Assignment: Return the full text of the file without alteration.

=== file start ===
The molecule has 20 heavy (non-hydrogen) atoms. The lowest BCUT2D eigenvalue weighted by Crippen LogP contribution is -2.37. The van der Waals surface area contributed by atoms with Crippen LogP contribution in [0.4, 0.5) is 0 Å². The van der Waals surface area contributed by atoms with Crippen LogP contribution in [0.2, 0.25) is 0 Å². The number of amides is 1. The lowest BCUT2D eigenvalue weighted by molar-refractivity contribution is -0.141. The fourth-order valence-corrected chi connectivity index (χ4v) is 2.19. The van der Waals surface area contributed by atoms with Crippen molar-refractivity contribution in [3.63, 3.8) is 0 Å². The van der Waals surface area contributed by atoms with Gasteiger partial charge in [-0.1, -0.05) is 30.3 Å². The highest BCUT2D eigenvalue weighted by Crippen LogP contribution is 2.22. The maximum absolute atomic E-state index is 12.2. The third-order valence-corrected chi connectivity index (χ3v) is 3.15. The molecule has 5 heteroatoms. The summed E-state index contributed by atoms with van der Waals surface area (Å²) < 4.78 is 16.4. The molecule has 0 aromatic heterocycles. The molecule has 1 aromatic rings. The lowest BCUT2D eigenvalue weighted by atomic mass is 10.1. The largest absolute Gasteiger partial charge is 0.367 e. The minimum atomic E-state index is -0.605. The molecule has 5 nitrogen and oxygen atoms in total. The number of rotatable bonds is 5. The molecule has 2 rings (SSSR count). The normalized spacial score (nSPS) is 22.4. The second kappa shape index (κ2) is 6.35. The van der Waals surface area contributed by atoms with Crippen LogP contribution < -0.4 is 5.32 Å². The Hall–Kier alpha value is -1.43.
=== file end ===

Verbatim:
The molecule has 20 heavy (non-hydrogen) atoms. The lowest BCUT2D eigenvalue weighted by Crippen LogP contribution is -2.37. The van der Waals surface area contributed by atoms with Crippen LogP contribution in [0.4, 0.5) is 0 Å². The van der Waals surface area contributed by atoms with Crippen LogP contribution in [0.2, 0.25) is 0 Å². The number of amides is 1. The lowest BCUT2D eigenvalue weighted by molar-refractivity contribution is -0.141. The fourth-order valence-corrected chi connectivity index (χ4v) is 2.19. The van der Waals surface area contributed by atoms with Crippen molar-refractivity contribution in [3.63, 3.8) is 0 Å². The van der Waals surface area contributed by atoms with Gasteiger partial charge in [-0.1, -0.05) is 30.3 Å². The highest BCUT2D eigenvalue weighted by Crippen LogP contribution is 2.22. The maximum absolute atomic E-state index is 12.2. The third-order valence-corrected chi connectivity index (χ3v) is 3.15. The molecule has 5 heteroatoms. The summed E-state index contributed by atoms with van der Waals surface area (Å²) < 4.78 is 16.4. The molecule has 0 aromatic heterocycles. The molecule has 1 aromatic rings. The lowest BCUT2D eigenvalue weighted by atomic mass is 10.1. The largest absolute Gasteiger partial charge is 0.367 e. The minimum atomic E-state index is -0.605. The molecule has 5 nitrogen and oxygen atoms in total. The number of rotatable bonds is 5. The molecule has 2 rings (SSSR count). The normalized spacial score (nSPS) is 22.4. The second kappa shape index (κ2) is 6.35. The van der Waals surface area contributed by atoms with Crippen LogP contribution < -0.4 is 5.32 Å². The Hall–Kier alpha value is -1.43.